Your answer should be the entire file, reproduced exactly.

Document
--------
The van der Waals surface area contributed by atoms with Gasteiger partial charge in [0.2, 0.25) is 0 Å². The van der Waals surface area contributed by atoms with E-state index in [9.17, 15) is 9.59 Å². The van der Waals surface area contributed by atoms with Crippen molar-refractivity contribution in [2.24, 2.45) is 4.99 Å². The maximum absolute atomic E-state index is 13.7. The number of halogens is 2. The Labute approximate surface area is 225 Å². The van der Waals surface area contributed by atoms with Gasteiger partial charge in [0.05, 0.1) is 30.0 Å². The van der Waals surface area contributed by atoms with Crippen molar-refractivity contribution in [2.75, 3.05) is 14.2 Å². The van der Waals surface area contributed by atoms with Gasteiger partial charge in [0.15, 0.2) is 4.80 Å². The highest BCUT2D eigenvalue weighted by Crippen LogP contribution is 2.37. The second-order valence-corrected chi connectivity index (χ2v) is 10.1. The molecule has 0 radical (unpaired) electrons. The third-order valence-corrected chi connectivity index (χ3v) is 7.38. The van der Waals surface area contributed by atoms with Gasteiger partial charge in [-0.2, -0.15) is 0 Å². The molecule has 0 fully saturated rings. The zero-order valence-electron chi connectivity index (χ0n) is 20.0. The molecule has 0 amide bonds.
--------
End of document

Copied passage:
The van der Waals surface area contributed by atoms with Gasteiger partial charge in [0.2, 0.25) is 0 Å². The van der Waals surface area contributed by atoms with E-state index in [9.17, 15) is 9.59 Å². The van der Waals surface area contributed by atoms with Crippen molar-refractivity contribution in [2.24, 2.45) is 4.99 Å². The maximum absolute atomic E-state index is 13.7. The number of halogens is 2. The Labute approximate surface area is 225 Å². The van der Waals surface area contributed by atoms with Gasteiger partial charge in [0.05, 0.1) is 30.0 Å². The van der Waals surface area contributed by atoms with Crippen molar-refractivity contribution in [2.75, 3.05) is 14.2 Å². The van der Waals surface area contributed by atoms with Gasteiger partial charge in [0.15, 0.2) is 4.80 Å². The highest BCUT2D eigenvalue weighted by Crippen LogP contribution is 2.37. The second-order valence-corrected chi connectivity index (χ2v) is 10.1. The molecule has 0 radical (unpaired) electrons. The third-order valence-corrected chi connectivity index (χ3v) is 7.38. The van der Waals surface area contributed by atoms with Gasteiger partial charge in [-0.2, -0.15) is 0 Å². The molecule has 0 fully saturated rings. The zero-order valence-electron chi connectivity index (χ0n) is 20.0. The molecule has 0 amide bonds.